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An eco-friendly deathstyle? Washington poised to legalize HUMAN composting

An eco-friendly deathstyle? Washington poised to legalize HUMAN composting
Washington is poised to become the first US state to legalize the “natural organic reduction” of corpses, a.k.a. human composting, meaning an eco-friendly lifestyle need no longer stop at death.

Governor Jay Inslee, a Democrat, is expected to sign a bill within the week to legalize “organic reduction” and “liquid cremation” (a dissolving process technically called alkaline hydrolysis) as alternatives to run-of-the-mill burial and cremation. Inslee is campaigning for the 2020 Democratic presidential nomination on an environmentalist platform, after all, and what’s more environmentally friendly than using one’s own remains to fertilize the earth? If it passes, the bill will take effect next month.

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Liquid cremation” is legal in eight other states, though it has met with some religious opposition from Catholic clergy, who believe it doesn’t show proper respect for the dead, since they are essentially poured down the drain. On the bright side, the process produces just a quarter of the carbon emissions of regular cremation – which was also opposed by the Catholic Church until the 1960s.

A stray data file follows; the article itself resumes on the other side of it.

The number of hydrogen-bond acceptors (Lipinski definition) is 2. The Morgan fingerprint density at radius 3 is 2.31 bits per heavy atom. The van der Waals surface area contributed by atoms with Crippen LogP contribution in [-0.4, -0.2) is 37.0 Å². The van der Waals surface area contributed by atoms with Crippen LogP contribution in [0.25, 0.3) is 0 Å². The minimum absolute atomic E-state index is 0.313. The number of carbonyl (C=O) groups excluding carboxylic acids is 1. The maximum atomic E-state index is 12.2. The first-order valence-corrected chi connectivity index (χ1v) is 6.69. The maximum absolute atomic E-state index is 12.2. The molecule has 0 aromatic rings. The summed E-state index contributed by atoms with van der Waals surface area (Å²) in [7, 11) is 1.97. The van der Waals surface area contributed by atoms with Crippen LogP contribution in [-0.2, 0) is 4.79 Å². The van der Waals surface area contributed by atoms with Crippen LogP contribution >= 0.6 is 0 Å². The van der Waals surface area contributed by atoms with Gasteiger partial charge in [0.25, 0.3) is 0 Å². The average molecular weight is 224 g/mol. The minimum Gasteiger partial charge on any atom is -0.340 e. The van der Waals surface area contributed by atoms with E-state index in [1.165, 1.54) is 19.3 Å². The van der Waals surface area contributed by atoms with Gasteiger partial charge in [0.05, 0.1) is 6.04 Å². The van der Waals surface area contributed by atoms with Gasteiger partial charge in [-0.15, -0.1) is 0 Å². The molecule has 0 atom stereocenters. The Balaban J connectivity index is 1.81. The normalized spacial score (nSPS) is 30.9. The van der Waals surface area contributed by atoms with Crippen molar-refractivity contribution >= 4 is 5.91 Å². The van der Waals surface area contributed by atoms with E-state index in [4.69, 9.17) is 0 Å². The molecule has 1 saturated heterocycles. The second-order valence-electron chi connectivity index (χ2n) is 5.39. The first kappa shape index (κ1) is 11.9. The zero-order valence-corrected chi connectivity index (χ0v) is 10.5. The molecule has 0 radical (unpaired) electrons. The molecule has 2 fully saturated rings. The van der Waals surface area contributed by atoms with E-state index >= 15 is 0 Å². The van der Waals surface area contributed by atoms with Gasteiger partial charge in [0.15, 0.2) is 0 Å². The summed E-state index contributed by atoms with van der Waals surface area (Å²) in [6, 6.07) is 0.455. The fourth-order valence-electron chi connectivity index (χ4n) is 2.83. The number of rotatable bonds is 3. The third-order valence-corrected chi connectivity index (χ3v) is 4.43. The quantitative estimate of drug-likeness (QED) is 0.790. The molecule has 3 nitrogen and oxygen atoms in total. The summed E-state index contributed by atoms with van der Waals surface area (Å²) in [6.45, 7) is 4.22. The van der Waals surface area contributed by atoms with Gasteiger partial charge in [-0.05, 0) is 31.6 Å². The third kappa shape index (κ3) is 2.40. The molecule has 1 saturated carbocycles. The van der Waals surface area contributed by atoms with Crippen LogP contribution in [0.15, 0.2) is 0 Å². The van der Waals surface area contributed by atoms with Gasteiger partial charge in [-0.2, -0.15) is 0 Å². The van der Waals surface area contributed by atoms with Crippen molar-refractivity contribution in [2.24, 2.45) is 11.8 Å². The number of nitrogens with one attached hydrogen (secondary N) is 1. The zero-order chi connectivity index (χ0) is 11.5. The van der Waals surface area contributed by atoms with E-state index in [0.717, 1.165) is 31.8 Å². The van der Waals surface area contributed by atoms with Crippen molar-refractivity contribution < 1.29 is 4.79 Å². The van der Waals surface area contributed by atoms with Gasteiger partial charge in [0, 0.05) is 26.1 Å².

Organic reduction,” however, is a new idea, born of seven years of research by designer Katrina Spade and a team of scientists she hired to prove the idea of turning humans into fertilizer was both safe and feasible. After showing that decomposing human bodies in soil met or exceeded legal standards for hazardous byproducts – metals, pathogens, and other contaminants that might harm the living – the aspiring corpse-mulcher was able to get her dream taken seriously by “death-care experts” and ultimately lawmakers. The Washington Senate and House passed the bill with strong bipartisan support earlier this year.

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Now Spade stands to cash in big-time from early adopters seeking an eco-friendly way to get rid of Grandma as the founder and CEO of Recompose, the first “natural organic reduction funeral home” in the country. She plans to charge about $5,500 for the procedure – steep, certainly, but less than the $7,000 the average burial costs – and hopes to have her parlor up and running within two years.

And how exactly does one compost a human? The corpse is placed in a container with straw, wood chips, and alfalfa, and thermophilic bacteria are added, with air periodically pumped in to keep things moving. In about a month, the body is reduced to a cubic yard of compost, which the family can take home as they would the ashes from a cremation. Happy gardening!

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